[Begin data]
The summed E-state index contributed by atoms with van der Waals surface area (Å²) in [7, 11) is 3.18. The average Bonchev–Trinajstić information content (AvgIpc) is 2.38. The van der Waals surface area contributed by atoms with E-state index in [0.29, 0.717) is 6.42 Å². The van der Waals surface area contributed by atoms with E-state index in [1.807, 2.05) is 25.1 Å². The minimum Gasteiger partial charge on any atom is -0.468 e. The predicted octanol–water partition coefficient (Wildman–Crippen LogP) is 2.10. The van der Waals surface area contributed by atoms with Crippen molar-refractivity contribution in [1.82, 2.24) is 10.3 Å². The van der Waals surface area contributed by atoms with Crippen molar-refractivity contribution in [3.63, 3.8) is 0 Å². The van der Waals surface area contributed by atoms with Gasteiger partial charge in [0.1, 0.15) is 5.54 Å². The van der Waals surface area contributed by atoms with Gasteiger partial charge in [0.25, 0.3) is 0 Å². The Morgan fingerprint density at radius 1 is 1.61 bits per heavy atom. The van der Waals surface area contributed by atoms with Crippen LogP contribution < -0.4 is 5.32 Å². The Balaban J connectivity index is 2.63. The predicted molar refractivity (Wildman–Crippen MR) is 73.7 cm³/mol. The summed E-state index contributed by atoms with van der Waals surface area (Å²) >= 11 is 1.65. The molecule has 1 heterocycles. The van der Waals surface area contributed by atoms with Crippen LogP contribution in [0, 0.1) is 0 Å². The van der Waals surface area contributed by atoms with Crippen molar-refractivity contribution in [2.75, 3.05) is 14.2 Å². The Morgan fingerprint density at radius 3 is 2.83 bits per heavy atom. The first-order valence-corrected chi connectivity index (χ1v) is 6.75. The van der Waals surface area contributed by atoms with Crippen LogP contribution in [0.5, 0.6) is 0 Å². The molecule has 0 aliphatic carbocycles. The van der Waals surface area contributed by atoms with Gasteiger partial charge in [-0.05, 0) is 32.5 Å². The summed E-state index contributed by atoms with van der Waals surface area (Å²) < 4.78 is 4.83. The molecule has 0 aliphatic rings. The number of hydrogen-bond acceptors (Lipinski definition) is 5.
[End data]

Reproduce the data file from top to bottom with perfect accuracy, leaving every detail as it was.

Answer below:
The summed E-state index contributed by atoms with van der Waals surface area (Å²) in [7, 11) is 3.18. The average Bonchev–Trinajstić information content (AvgIpc) is 2.38. The van der Waals surface area contributed by atoms with E-state index in [0.29, 0.717) is 6.42 Å². The van der Waals surface area contributed by atoms with E-state index in [1.807, 2.05) is 25.1 Å². The minimum Gasteiger partial charge on any atom is -0.468 e. The predicted octanol–water partition coefficient (Wildman–Crippen LogP) is 2.10. The van der Waals surface area contributed by atoms with Crippen molar-refractivity contribution in [1.82, 2.24) is 10.3 Å². The van der Waals surface area contributed by atoms with Crippen molar-refractivity contribution in [3.63, 3.8) is 0 Å². The van der Waals surface area contributed by atoms with Gasteiger partial charge in [0.1, 0.15) is 5.54 Å². The van der Waals surface area contributed by atoms with Gasteiger partial charge in [0.25, 0.3) is 0 Å². The Morgan fingerprint density at radius 1 is 1.61 bits per heavy atom. The van der Waals surface area contributed by atoms with Crippen LogP contribution < -0.4 is 5.32 Å². The Balaban J connectivity index is 2.63. The predicted molar refractivity (Wildman–Crippen MR) is 73.7 cm³/mol. The summed E-state index contributed by atoms with van der Waals surface area (Å²) >= 11 is 1.65. The molecule has 1 heterocycles. The van der Waals surface area contributed by atoms with Crippen LogP contribution in [0, 0.1) is 0 Å². The van der Waals surface area contributed by atoms with Crippen molar-refractivity contribution in [2.75, 3.05) is 14.2 Å². The Morgan fingerprint density at radius 3 is 2.83 bits per heavy atom. The first-order valence-corrected chi connectivity index (χ1v) is 6.75. The van der Waals surface area contributed by atoms with Crippen LogP contribution in [0.5, 0.6) is 0 Å². The molecule has 0 aliphatic carbocycles. The van der Waals surface area contributed by atoms with Gasteiger partial charge in [-0.05, 0) is 32.5 Å². The summed E-state index contributed by atoms with van der Waals surface area (Å²) < 4.78 is 4.83. The molecule has 0 aliphatic rings. The number of hydrogen-bond acceptors (Lipinski definition) is 5.